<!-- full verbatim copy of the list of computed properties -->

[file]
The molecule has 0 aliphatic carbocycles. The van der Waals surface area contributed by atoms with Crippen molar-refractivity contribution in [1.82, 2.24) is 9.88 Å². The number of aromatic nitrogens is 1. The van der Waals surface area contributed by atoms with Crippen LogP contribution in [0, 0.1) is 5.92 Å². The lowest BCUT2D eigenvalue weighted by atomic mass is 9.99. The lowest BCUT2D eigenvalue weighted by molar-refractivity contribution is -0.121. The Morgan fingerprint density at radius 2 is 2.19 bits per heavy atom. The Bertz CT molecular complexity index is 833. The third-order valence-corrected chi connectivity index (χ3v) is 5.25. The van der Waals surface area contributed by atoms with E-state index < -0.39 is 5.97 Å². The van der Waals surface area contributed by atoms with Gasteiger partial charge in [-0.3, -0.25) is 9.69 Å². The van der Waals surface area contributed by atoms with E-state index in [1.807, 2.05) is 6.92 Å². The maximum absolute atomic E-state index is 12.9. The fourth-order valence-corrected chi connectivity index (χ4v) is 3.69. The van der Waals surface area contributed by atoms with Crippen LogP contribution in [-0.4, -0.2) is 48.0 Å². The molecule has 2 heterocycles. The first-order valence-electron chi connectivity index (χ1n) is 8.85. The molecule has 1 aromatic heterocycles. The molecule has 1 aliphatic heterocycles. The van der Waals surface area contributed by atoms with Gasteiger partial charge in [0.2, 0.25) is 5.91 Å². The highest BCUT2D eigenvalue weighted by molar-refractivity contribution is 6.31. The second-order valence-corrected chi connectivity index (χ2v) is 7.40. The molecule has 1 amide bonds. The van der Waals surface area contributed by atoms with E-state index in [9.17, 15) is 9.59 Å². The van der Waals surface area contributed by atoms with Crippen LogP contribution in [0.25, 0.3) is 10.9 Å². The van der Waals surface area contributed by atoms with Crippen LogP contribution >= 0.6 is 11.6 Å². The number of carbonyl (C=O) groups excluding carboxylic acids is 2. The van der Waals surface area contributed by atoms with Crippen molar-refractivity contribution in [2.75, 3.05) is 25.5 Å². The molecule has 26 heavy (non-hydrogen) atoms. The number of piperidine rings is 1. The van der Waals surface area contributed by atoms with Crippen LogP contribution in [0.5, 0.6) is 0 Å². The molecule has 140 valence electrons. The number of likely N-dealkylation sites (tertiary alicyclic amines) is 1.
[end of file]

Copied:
The molecule has 0 aliphatic carbocycles. The van der Waals surface area contributed by atoms with Crippen molar-refractivity contribution in [1.82, 2.24) is 9.88 Å². The number of aromatic nitrogens is 1. The van der Waals surface area contributed by atoms with Crippen LogP contribution in [0, 0.1) is 5.92 Å². The lowest BCUT2D eigenvalue weighted by atomic mass is 9.99. The lowest BCUT2D eigenvalue weighted by molar-refractivity contribution is -0.121. The Morgan fingerprint density at radius 2 is 2.19 bits per heavy atom. The Bertz CT molecular complexity index is 833. The third-order valence-corrected chi connectivity index (χ3v) is 5.25. The van der Waals surface area contributed by atoms with E-state index < -0.39 is 5.97 Å². The van der Waals surface area contributed by atoms with Gasteiger partial charge in [-0.3, -0.25) is 9.69 Å². The van der Waals surface area contributed by atoms with E-state index in [1.807, 2.05) is 6.92 Å². The maximum absolute atomic E-state index is 12.9. The fourth-order valence-corrected chi connectivity index (χ4v) is 3.69. The van der Waals surface area contributed by atoms with Crippen LogP contribution in [-0.4, -0.2) is 48.0 Å². The molecule has 2 heterocycles. The first-order valence-electron chi connectivity index (χ1n) is 8.85. The molecule has 1 aromatic heterocycles. The molecule has 1 aliphatic heterocycles. The van der Waals surface area contributed by atoms with Gasteiger partial charge in [0.2, 0.25) is 5.91 Å². The highest BCUT2D eigenvalue weighted by molar-refractivity contribution is 6.31. The second-order valence-corrected chi connectivity index (χ2v) is 7.40. The molecule has 1 amide bonds. The van der Waals surface area contributed by atoms with E-state index in [9.17, 15) is 9.59 Å². The van der Waals surface area contributed by atoms with Crippen LogP contribution in [0.25, 0.3) is 10.9 Å². The van der Waals surface area contributed by atoms with Crippen LogP contribution >= 0.6 is 11.6 Å². The number of carbonyl (C=O) groups excluding carboxylic acids is 2. The van der Waals surface area contributed by atoms with Crippen molar-refractivity contribution in [2.75, 3.05) is 25.5 Å². The molecule has 26 heavy (non-hydrogen) atoms. The number of piperidine rings is 1. The van der Waals surface area contributed by atoms with Crippen LogP contribution in [0.5, 0.6) is 0 Å². The molecule has 140 valence electrons. The number of likely N-dealkylation sites (tertiary alicyclic amines) is 1.